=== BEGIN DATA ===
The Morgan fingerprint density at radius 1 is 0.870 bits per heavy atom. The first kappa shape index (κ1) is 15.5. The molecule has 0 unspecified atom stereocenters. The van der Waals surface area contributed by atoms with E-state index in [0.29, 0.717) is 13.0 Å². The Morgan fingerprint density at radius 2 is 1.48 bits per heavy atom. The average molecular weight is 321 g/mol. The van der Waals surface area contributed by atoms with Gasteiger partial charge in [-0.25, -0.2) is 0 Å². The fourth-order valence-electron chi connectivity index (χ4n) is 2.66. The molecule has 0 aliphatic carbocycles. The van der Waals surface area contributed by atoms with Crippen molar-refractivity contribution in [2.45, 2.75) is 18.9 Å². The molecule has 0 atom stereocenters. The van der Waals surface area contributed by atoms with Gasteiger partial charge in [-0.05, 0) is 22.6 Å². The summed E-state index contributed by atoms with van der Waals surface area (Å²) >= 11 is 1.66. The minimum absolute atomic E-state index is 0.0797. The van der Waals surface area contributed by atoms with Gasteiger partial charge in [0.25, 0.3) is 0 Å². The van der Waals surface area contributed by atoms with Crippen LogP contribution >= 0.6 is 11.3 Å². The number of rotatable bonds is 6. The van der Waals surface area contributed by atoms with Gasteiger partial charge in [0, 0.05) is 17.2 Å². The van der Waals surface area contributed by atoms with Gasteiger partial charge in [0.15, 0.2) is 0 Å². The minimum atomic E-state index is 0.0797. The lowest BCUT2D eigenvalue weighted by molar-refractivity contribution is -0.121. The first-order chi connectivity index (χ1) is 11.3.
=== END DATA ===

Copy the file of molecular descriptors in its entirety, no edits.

The Morgan fingerprint density at radius 1 is 0.870 bits per heavy atom. The first kappa shape index (κ1) is 15.5. The molecule has 0 unspecified atom stereocenters. The van der Waals surface area contributed by atoms with E-state index in [0.29, 0.717) is 13.0 Å². The Morgan fingerprint density at radius 2 is 1.48 bits per heavy atom. The average molecular weight is 321 g/mol. The van der Waals surface area contributed by atoms with Gasteiger partial charge in [-0.25, -0.2) is 0 Å². The fourth-order valence-electron chi connectivity index (χ4n) is 2.66. The molecule has 0 aliphatic carbocycles. The van der Waals surface area contributed by atoms with Crippen molar-refractivity contribution in [2.45, 2.75) is 18.9 Å². The molecule has 0 atom stereocenters. The van der Waals surface area contributed by atoms with Gasteiger partial charge in [-0.05, 0) is 22.6 Å². The summed E-state index contributed by atoms with van der Waals surface area (Å²) >= 11 is 1.66. The minimum absolute atomic E-state index is 0.0797. The van der Waals surface area contributed by atoms with Gasteiger partial charge in [0.25, 0.3) is 0 Å². The van der Waals surface area contributed by atoms with Crippen LogP contribution >= 0.6 is 11.3 Å². The number of rotatable bonds is 6. The van der Waals surface area contributed by atoms with Gasteiger partial charge in [0, 0.05) is 17.2 Å². The van der Waals surface area contributed by atoms with Gasteiger partial charge in [0.15, 0.2) is 0 Å². The minimum atomic E-state index is 0.0797. The lowest BCUT2D eigenvalue weighted by molar-refractivity contribution is -0.121. The first-order chi connectivity index (χ1) is 11.3.